The obvious answer to “What goes into the perfect query letter?” is there is no such beast.
While this is a natural follow up to the discussion of why getting rejected quickly is not all bad news, this is also spurred on by the perception that an email query does not need as much attention as a printed query.
Au contraire! The email query needs as much care, if not more, than a print query. The reader of an email query is used to moving quickly, making decisions quickly, and if your email query is obviously some mass emailing blast, or hugely terse, such as “Attached is my manuscript” and nothing else, you can bet that the reaction will be hugely negative and the ability to hit delete is even easier than crumpling a piece of paper and tossing it in the circular filing cabinet on the floor.
A few startups will read a bit of every manuscript sent in. We do this on the off chance there is a gem in there. But, we also read the ones that have an appealing query first!
The reason there is no such thing as a perfect query is related to the fast rejections discussion. There will be times that no matter how well crafted the query, the editor simply knows this is not for him/her. But, if the query is well crafted, at least the rejection will be for the right reasons. I great query will often generate, at a minimum, a real response rather than a generic rejection.
So, if not perfect, what should a good query include?
The obvious: It should include everything that any posted submission guidelines ask for. Really, how tough can this be? Yet, a surprising number of queries do not meet this first bar. Almost every agency and publisher in existence today has a website (your should be nervous if they don’t!) and will have those guidelines posted there.
Beyond that, consider the following:
A short, pungent description of what the book is about
Identify the audience your book is aimed at (even if you think it is obvious).
Be able to tell the editor what makes this novel different from others in the genre. Even if you don’t include novels that are similar, be well informed as to what the competition is and how well it did. Be aware of market saturation and be prepared to explain how this will not be mixed in with a bunch books that are trying to follow the market.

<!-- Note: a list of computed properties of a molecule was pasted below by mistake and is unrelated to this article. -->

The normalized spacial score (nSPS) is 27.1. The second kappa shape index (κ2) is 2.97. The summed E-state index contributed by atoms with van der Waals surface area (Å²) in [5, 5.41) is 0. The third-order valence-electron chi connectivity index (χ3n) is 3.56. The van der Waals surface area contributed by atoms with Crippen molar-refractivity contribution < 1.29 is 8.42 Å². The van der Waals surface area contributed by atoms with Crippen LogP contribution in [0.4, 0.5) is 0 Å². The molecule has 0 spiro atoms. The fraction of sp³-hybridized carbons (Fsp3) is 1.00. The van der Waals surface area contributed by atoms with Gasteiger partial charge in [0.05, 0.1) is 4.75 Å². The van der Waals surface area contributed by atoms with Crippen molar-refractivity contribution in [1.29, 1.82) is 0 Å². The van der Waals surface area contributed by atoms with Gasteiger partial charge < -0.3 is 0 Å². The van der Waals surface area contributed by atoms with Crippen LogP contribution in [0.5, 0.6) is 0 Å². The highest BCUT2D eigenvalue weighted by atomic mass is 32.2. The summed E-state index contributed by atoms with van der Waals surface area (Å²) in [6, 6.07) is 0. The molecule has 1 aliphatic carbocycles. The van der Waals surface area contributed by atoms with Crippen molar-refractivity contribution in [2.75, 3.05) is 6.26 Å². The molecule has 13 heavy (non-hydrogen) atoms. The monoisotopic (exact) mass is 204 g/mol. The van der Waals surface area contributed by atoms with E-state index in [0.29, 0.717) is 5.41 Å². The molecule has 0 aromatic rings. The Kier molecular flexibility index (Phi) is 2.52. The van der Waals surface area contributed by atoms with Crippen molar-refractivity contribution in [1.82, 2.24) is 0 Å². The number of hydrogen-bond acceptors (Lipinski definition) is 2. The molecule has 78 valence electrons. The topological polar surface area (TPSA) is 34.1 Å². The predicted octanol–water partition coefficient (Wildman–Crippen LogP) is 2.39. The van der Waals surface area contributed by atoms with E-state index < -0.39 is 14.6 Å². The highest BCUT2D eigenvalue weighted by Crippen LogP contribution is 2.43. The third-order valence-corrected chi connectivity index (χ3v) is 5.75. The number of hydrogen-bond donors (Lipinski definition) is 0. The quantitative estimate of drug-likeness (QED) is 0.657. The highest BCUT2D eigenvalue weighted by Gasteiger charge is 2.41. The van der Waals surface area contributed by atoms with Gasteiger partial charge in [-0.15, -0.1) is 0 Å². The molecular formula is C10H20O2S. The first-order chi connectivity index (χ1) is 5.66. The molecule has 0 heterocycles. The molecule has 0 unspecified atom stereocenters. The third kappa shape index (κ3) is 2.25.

Credentials. Yeah, I hear many of you cry out, I don’t have any. Sure you do. Credentials include not just writing, but marketing. Or if you are an artist it may include the ability to illustrate the piece, or create a line of merchandise on your own that you will tie to the novel. For marketing, don’t just say “I am savvy with Facebook and will help market it there.” Yeah, you and 900 million others. Credentials need to be different. But, no matter what, the credentials need to show enthusiasm for writing. The truth is any publisher/agent/editor wants someone who will write more than one novel and has the writing discipline.
That is the content, but don’t forget that the query letter is a window to your writing skill. That includes Grammar. It includes “show don’t tell” in a microcosm. It includes avoiding any number of silly mistakes. I have seen queries that had the protagonist reading Latin and the Latin phrase used was wrong. Or a historical novel where the piece of history noted in the query was wrong.
Your base query letter should take several days to get right. Edit it as if you were submitting it for a short story prize. Edit it as if you were spending a hundred dollars on each letter. You don’t want to waste it.
Write a lot of them for practice. Each should be different. Set them aside for a couple of weeks and then read them and pick out the best. Have someone who has not read your novel read the query, or queries.
Finally, don’t wait for answers to your queries. Get back to writing the next novel.